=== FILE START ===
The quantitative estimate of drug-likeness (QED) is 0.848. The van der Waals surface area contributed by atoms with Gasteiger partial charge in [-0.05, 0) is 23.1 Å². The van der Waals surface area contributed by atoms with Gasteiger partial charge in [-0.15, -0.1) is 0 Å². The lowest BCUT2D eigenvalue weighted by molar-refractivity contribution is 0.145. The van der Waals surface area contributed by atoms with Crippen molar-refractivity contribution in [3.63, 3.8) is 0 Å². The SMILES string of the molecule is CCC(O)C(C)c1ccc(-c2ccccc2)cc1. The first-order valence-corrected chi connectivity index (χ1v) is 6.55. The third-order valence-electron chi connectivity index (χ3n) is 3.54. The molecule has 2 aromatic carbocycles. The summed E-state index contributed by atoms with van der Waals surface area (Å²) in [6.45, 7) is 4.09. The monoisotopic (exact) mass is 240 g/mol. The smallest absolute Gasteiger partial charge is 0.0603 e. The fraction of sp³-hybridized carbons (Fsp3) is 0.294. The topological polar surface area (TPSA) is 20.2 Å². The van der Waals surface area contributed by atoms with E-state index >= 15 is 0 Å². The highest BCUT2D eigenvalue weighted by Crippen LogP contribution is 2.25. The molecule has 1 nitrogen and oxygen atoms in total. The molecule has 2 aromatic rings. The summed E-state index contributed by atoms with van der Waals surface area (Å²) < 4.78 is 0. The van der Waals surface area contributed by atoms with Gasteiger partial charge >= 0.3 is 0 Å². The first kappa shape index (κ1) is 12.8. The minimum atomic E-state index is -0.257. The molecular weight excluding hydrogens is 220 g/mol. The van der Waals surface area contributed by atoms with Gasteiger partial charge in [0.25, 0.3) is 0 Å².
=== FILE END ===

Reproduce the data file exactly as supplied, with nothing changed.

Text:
The quantitative estimate of drug-likeness (QED) is 0.848. The van der Waals surface area contributed by atoms with Gasteiger partial charge in [-0.05, 0) is 23.1 Å². The van der Waals surface area contributed by atoms with Gasteiger partial charge in [-0.15, -0.1) is 0 Å². The lowest BCUT2D eigenvalue weighted by molar-refractivity contribution is 0.145. The van der Waals surface area contributed by atoms with Crippen molar-refractivity contribution in [3.63, 3.8) is 0 Å². The SMILES string of the molecule is CCC(O)C(C)c1ccc(-c2ccccc2)cc1. The first-order valence-corrected chi connectivity index (χ1v) is 6.55. The third-order valence-electron chi connectivity index (χ3n) is 3.54. The molecule has 2 aromatic carbocycles. The summed E-state index contributed by atoms with van der Waals surface area (Å²) in [6.45, 7) is 4.09. The monoisotopic (exact) mass is 240 g/mol. The smallest absolute Gasteiger partial charge is 0.0603 e. The fraction of sp³-hybridized carbons (Fsp3) is 0.294. The topological polar surface area (TPSA) is 20.2 Å². The van der Waals surface area contributed by atoms with E-state index >= 15 is 0 Å². The highest BCUT2D eigenvalue weighted by Crippen LogP contribution is 2.25. The molecule has 1 nitrogen and oxygen atoms in total. The molecule has 2 aromatic rings. The summed E-state index contributed by atoms with van der Waals surface area (Å²) < 4.78 is 0. The van der Waals surface area contributed by atoms with Gasteiger partial charge >= 0.3 is 0 Å². The first kappa shape index (κ1) is 12.8. The minimum atomic E-state index is -0.257. The molecular weight excluding hydrogens is 220 g/mol. The van der Waals surface area contributed by atoms with Gasteiger partial charge in [0.25, 0.3) is 0 Å².